Michlet and immersed transoms

Discussion in 'Hydrodynamics and Aerodynamics' started by myszek, Feb 25, 2014.

  1. myszek
    Joined: Jan 2013
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    Location: Lodz, Poland

    myszek Junior Member

    Hi,

    Michlet estimates the additional drag produced by the immersed transom as a "hydrostatic drag". The accuracy of the drag calculation is most important when you optimize a hull shape.

    This is a typical result of Godzilla optimization of the total drag in wide range of speed, with the length and displacement restricted, max beam and min GMT limited.
    You can see the big, square, immersed transom. Its area is the biggest section area of the hull.

    However, the drag calculated by Michlet is actually pretty small, and the hydrostatic component at small speed is about a half of the skin friction.

    As I know, the form drag of the cut-ended body is 2-3 times bigger than the sharp-ended one, so the 50% increase of drag by the transom seems to be unrealistic.
    In fact, I've never seen such hulls in real ships.

    So, the question appears: under what conditions the Michlet hydrostatic drag is a good estimation of the drag produced by the immersed transom? Especially, for low speed. And, how to optimize the transomed hulls in the wide range of speed?

    regards

    krzys
     

    Attached Files:

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  2. Leo Lazauskas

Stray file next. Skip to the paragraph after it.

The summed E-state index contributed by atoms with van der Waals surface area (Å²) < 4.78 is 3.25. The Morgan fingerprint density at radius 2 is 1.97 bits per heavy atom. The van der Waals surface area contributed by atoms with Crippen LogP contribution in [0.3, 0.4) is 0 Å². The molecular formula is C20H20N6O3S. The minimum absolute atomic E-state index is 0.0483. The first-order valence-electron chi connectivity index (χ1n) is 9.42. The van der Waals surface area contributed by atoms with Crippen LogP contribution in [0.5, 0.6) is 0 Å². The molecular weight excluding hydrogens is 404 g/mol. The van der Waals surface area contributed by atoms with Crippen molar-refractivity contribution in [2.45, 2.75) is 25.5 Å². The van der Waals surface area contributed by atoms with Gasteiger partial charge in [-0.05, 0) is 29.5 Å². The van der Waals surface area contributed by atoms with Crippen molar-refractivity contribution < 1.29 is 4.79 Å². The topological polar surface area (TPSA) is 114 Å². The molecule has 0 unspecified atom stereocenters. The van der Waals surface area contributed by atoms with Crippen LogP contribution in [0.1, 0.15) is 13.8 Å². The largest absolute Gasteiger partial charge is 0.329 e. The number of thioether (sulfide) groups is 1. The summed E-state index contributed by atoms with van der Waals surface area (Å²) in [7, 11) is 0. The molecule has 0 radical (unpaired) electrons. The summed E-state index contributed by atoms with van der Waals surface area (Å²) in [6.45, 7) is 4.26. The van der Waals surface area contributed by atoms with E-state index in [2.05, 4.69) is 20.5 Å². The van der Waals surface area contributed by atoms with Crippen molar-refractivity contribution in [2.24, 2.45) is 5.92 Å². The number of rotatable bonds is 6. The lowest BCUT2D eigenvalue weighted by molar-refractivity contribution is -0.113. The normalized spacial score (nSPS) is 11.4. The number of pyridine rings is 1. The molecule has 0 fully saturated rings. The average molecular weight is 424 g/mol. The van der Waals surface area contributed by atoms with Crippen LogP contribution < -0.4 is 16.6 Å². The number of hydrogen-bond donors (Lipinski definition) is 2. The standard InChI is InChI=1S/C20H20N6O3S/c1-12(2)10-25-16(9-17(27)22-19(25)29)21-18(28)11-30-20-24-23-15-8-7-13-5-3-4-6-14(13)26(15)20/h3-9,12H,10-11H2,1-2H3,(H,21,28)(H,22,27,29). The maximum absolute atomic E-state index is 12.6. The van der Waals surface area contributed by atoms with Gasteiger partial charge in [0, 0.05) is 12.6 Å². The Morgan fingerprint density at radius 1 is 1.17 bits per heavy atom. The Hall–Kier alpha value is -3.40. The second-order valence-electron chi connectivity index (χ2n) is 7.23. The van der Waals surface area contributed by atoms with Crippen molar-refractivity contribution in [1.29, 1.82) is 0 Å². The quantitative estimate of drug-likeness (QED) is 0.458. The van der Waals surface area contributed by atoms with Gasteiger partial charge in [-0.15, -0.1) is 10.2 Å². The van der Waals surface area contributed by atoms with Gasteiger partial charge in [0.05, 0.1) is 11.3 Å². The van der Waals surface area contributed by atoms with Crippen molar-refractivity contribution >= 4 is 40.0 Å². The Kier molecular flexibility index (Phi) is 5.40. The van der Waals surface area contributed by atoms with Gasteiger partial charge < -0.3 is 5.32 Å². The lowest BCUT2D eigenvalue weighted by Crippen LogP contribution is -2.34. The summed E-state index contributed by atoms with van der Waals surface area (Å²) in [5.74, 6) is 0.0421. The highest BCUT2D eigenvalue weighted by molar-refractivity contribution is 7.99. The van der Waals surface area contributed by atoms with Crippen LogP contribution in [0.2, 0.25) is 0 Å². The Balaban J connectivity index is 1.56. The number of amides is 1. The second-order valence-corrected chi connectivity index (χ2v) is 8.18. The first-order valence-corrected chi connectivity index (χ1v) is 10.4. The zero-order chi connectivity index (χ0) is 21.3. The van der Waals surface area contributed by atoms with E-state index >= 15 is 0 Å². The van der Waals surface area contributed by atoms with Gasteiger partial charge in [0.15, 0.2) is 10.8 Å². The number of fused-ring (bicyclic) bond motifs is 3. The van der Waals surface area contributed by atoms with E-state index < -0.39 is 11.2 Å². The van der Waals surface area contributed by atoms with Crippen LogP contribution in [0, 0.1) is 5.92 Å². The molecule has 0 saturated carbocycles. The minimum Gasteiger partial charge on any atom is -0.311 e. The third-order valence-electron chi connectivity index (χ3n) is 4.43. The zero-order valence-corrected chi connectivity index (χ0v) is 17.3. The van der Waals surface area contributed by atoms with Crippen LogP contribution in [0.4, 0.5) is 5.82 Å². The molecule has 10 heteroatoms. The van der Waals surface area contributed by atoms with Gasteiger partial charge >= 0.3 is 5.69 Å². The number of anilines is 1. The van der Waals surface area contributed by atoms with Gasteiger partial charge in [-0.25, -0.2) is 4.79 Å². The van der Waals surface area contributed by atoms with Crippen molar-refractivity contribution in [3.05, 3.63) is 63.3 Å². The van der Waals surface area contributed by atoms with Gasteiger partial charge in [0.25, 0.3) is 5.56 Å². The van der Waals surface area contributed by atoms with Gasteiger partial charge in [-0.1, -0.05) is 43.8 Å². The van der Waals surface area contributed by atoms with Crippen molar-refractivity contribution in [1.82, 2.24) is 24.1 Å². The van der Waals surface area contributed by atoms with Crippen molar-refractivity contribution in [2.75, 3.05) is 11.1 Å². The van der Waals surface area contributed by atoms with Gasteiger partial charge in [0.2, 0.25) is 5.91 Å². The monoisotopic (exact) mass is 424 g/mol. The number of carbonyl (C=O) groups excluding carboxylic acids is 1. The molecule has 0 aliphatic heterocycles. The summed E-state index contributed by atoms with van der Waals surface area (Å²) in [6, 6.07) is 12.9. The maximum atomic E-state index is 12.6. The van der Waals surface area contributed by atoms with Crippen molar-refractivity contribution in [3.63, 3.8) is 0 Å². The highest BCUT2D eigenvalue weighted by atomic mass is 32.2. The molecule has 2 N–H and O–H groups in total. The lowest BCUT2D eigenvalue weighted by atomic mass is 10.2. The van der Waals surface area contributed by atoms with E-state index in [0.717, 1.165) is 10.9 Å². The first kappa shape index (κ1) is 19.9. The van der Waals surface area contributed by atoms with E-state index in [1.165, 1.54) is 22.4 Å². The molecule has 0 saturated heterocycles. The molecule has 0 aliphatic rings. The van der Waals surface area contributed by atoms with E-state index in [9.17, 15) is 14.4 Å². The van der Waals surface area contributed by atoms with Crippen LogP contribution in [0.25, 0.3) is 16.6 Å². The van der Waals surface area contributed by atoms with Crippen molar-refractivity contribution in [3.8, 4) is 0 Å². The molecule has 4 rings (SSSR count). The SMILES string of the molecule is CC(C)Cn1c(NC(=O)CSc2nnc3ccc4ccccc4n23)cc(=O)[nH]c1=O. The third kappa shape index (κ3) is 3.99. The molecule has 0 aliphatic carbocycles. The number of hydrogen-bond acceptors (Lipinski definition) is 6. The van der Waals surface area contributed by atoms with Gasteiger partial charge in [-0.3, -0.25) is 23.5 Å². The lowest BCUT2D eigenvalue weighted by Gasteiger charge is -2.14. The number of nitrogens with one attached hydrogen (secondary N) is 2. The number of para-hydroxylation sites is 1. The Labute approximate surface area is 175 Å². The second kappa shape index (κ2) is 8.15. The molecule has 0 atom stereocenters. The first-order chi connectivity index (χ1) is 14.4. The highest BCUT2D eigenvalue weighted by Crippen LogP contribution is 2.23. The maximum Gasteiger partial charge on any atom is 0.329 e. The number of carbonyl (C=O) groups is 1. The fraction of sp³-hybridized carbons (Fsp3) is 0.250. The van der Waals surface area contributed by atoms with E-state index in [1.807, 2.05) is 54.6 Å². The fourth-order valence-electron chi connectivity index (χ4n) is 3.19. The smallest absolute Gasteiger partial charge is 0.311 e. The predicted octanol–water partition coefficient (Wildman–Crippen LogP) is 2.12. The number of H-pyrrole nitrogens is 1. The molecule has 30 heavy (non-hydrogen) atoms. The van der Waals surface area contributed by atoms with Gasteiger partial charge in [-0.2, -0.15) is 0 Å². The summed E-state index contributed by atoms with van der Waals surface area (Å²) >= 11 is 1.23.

Joined: Jan 2002
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    Location: Adelaide, South Australia

    Leo Lazauskas Senior Member

    Broli Taut! (Is that Polish, or some other mysterious language?)

    I think you might be expecting too much from Michlet to optimize a
    transom stern vessel at low Froude numbers. That is a very difficult
    flow regime for all codes, particularly if the transom is not running
    fully dry.

    Form drag for transom stern hulls is a controversial issue. If you
    take the point of view that form drag is mostly due to BL separation,
    then (IMO) the concept of form drag for the dry portion of transom
    sterns at high Froude numbers is meaningless. I am not alone in
    having this view: See, for example:
    Min, Keh-Sik and Kang, Seon-Hyung,
    "Systematic study on the hull form design and resistance prediction
    of displacement-type super high-speed ships",
    J. Marine Science and Tech., Vol. 3, 1998, pp. 63--75.

    (I prefer that view to the model of Molland et al who use form factors
    of the order of 0.3 to 0.5 for fairly fine hulls with smallish transoms.)

    I have extended this thinking to form drag estimates of pointed and